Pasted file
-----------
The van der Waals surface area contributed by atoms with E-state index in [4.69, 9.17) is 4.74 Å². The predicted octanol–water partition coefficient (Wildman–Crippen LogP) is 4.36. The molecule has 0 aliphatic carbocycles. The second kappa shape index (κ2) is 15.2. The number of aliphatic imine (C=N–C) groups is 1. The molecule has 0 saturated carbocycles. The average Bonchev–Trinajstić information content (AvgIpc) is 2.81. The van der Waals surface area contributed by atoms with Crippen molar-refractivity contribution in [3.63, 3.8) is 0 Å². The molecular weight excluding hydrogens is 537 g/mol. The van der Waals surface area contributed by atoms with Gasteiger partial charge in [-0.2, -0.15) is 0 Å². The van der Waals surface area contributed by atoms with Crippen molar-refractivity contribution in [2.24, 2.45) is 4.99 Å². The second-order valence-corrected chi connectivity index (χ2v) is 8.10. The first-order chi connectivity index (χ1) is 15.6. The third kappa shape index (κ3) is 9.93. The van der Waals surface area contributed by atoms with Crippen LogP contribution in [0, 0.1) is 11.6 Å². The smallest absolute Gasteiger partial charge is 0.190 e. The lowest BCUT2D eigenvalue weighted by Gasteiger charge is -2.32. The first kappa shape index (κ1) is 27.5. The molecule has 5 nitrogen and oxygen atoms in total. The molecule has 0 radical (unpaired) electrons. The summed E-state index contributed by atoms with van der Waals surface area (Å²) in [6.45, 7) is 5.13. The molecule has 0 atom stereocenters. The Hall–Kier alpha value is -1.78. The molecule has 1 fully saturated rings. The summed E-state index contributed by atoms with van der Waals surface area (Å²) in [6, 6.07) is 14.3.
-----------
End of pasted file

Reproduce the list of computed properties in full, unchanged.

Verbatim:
The van der Waals surface area contributed by atoms with E-state index in [4.69, 9.17) is 4.74 Å². The predicted octanol–water partition coefficient (Wildman–Crippen LogP) is 4.36. The molecule has 0 aliphatic carbocycles. The second kappa shape index (κ2) is 15.2. The number of aliphatic imine (C=N–C) groups is 1. The molecule has 0 saturated carbocycles. The average Bonchev–Trinajstić information content (AvgIpc) is 2.81. The van der Waals surface area contributed by atoms with Crippen molar-refractivity contribution in [3.63, 3.8) is 0 Å². The molecular weight excluding hydrogens is 537 g/mol. The van der Waals surface area contributed by atoms with Gasteiger partial charge in [-0.2, -0.15) is 0 Å². The van der Waals surface area contributed by atoms with Crippen molar-refractivity contribution in [2.24, 2.45) is 4.99 Å². The second-order valence-corrected chi connectivity index (χ2v) is 8.10. The first-order chi connectivity index (χ1) is 15.6. The third kappa shape index (κ3) is 9.93. The van der Waals surface area contributed by atoms with Crippen LogP contribution in [0, 0.1) is 11.6 Å². The smallest absolute Gasteiger partial charge is 0.190 e. The lowest BCUT2D eigenvalue weighted by Gasteiger charge is -2.32. The first kappa shape index (κ1) is 27.5. The molecule has 5 nitrogen and oxygen atoms in total. The molecule has 0 radical (unpaired) electrons. The summed E-state index contributed by atoms with van der Waals surface area (Å²) in [6.45, 7) is 5.13. The molecule has 0 atom stereocenters. The Hall–Kier alpha value is -1.78. The molecule has 1 fully saturated rings. The summed E-state index contributed by atoms with van der Waals surface area (Å²) in [6, 6.07) is 14.3.